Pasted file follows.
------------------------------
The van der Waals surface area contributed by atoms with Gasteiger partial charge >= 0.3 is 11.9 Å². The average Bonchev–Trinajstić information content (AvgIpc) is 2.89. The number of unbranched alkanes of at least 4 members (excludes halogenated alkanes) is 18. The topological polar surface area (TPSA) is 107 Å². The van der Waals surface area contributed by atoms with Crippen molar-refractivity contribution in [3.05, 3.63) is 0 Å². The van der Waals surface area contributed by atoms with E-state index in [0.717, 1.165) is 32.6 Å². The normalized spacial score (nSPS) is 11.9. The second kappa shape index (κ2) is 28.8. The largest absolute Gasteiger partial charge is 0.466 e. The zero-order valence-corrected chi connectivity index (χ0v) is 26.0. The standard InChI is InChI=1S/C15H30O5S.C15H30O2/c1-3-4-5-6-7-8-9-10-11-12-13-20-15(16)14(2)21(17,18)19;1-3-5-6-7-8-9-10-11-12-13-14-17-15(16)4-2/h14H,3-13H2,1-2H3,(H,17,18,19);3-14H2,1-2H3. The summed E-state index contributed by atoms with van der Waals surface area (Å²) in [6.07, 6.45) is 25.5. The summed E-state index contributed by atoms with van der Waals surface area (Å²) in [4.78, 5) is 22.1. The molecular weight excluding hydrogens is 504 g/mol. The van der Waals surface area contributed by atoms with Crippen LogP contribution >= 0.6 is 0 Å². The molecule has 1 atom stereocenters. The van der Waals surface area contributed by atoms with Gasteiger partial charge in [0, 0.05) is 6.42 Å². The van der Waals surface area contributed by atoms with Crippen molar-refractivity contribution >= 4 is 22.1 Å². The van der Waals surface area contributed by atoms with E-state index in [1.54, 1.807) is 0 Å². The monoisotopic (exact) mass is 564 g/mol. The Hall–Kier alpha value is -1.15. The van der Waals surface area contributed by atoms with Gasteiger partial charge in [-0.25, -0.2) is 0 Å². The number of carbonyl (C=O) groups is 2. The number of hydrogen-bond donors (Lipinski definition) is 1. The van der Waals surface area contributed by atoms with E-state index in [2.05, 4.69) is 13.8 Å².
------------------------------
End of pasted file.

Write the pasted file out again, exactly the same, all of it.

The van der Waals surface area contributed by atoms with Gasteiger partial charge >= 0.3 is 11.9 Å². The average Bonchev–Trinajstić information content (AvgIpc) is 2.89. The number of unbranched alkanes of at least 4 members (excludes halogenated alkanes) is 18. The topological polar surface area (TPSA) is 107 Å². The van der Waals surface area contributed by atoms with Crippen molar-refractivity contribution in [3.05, 3.63) is 0 Å². The van der Waals surface area contributed by atoms with E-state index in [0.717, 1.165) is 32.6 Å². The normalized spacial score (nSPS) is 11.9. The second kappa shape index (κ2) is 28.8. The largest absolute Gasteiger partial charge is 0.466 e. The zero-order valence-corrected chi connectivity index (χ0v) is 26.0. The standard InChI is InChI=1S/C15H30O5S.C15H30O2/c1-3-4-5-6-7-8-9-10-11-12-13-20-15(16)14(2)21(17,18)19;1-3-5-6-7-8-9-10-11-12-13-14-17-15(16)4-2/h14H,3-13H2,1-2H3,(H,17,18,19);3-14H2,1-2H3. The summed E-state index contributed by atoms with van der Waals surface area (Å²) in [6.07, 6.45) is 25.5. The summed E-state index contributed by atoms with van der Waals surface area (Å²) in [4.78, 5) is 22.1. The molecular weight excluding hydrogens is 504 g/mol. The van der Waals surface area contributed by atoms with Crippen LogP contribution >= 0.6 is 0 Å². The molecule has 1 atom stereocenters. The van der Waals surface area contributed by atoms with Gasteiger partial charge in [0, 0.05) is 6.42 Å². The van der Waals surface area contributed by atoms with Crippen molar-refractivity contribution >= 4 is 22.1 Å². The van der Waals surface area contributed by atoms with E-state index in [1.54, 1.807) is 0 Å². The monoisotopic (exact) mass is 564 g/mol. The Hall–Kier alpha value is -1.15. The van der Waals surface area contributed by atoms with Gasteiger partial charge in [-0.25, -0.2) is 0 Å². The number of carbonyl (C=O) groups is 2. The number of hydrogen-bond donors (Lipinski definition) is 1. The van der Waals surface area contributed by atoms with E-state index in [2.05, 4.69) is 13.8 Å².